General Election: our take on the party manifestos
General Election campaigns always enter a new phase once the political parties have published their manifestos. It’s the point at which their programme for Government either blooms or wilts in the glare of public and media scrutiny.
Here at Friends of the Earth we always trawl through the pledges and commitments made on the environment and publish our assessment of what each major UK-wide party has proposed. Our aim is to get all the parties to adopt the strongest policies, publicly commit to them, and subsequently hold them to account.
Public concern about the climate and nature emergency has rocketed in recent months, driven by witnessing the harsh reality of climate breakdown in wildfires, floods and storms, but also by the extraordinary efforts of the school strikers, Greta Thunburg, Extinction Rebellion and thousands of climate heroes in communities across the UK. The result is that politicians have responded by acknowledging, and using, language such as "climate emergency". The question is: have they adopted the radical policies – on targets, spending, tax, regulation and legislation – needed to deliver a brighter future for all of us?
We’ve assessed the manifestos against our own climate manifesto and broken it down into topics for ease. But this isn't a done deal. There's plenty of time for parties to make additional commitments (or point out pledges we might have missed), so our final tally will be published closer to polling day.
Setting a new target of going carbon neutral by the middle of the century was a step forward when it was announced earlier this year, but tackling the climate emergency means we must be more ambitious and go faster. The Greens say they will get there by 2030, Lib Dems by 2045. Labour say the bulk of our emissions must be gone by 2030 (though they aren’t entirely clear on the final end date). Only the Conservatives are not committed to going faster than "net zero by 2050". None of the parties say they’ll rule out carbon off-setting, but Labour and Lib Dems have commitments to stop funding fossil fuels abroad.
A key challenge on transport plans is deciphering funding commitments. The Greens propose a massive programme of investment. Lib Dems too. Labour have a very big overall carbon reduction spending commitment (and say they’ll change Treasury rules to ensure all Government investment is compatible with environment targets), but that commitment doesn’t currently include a break down to see what is spent on transport. The Conservatives seem very proud of their eye-watering pledge to spend almost £30 billion on road building (just think what they could have done spending that on something sensible).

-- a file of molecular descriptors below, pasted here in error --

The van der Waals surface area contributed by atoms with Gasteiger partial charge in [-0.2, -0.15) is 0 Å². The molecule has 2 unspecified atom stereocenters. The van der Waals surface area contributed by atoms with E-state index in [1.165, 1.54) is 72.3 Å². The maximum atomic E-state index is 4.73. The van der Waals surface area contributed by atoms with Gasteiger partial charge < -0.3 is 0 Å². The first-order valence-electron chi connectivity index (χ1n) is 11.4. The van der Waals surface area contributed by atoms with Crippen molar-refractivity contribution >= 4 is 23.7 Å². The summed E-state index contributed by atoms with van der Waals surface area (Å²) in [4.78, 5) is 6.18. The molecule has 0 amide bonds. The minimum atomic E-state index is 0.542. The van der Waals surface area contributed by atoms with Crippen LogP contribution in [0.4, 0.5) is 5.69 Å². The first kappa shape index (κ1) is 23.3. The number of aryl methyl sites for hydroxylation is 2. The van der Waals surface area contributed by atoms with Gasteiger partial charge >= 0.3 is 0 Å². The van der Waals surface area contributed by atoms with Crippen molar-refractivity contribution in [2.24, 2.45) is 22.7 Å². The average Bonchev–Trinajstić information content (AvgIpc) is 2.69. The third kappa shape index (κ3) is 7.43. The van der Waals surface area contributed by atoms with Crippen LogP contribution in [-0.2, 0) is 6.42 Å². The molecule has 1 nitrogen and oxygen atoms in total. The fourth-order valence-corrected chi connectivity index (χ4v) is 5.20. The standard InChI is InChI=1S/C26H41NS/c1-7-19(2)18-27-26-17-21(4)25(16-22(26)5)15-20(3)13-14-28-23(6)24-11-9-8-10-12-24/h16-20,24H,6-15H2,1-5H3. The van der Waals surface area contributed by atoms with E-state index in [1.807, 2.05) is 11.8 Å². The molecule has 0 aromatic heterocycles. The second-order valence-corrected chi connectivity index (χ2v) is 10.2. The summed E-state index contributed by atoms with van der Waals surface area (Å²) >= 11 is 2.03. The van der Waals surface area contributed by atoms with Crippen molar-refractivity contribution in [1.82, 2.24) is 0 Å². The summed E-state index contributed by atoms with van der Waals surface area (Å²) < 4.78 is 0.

Labour pledge free bus travel for under 25s. Only the Greens promise to scrap HS2 (the Tories are hardly enthusiastic, but sitting on the fence doesn’t cut carbon emissions). The Tories do have a strong pledge to fund the roll-out of electric vehicle charging points, but fail to bring forward the date to phase out internal combustion engine cars by 2030. All parties promise new legal targets for clean air – Labour, Lib Dem and Greens commit to World Health Organisation standards – but none by 2030.
This topic is usually filed under "to do later" for Governments. Only the Green Party really faces the scale of the challenge by opposing all airport expansion. Conservatives and Labour both fudge the Heathrow expansion issue. Lib Dems don’t, but leave open regional airport expansion. The Greens and Lib Dems also back the frequent flyer levy.
Huge game-changing commitments to a roll-out of renewable energy (with the money to back it up) from Greens, Labour and Lib Dems. Well done! The Tories rightly big up off-shore wind (as do the others), but completely ignore on-shore wind and solar. One of the best things about this General Election: NOT ONE PARTY IS BACKING FRACKING!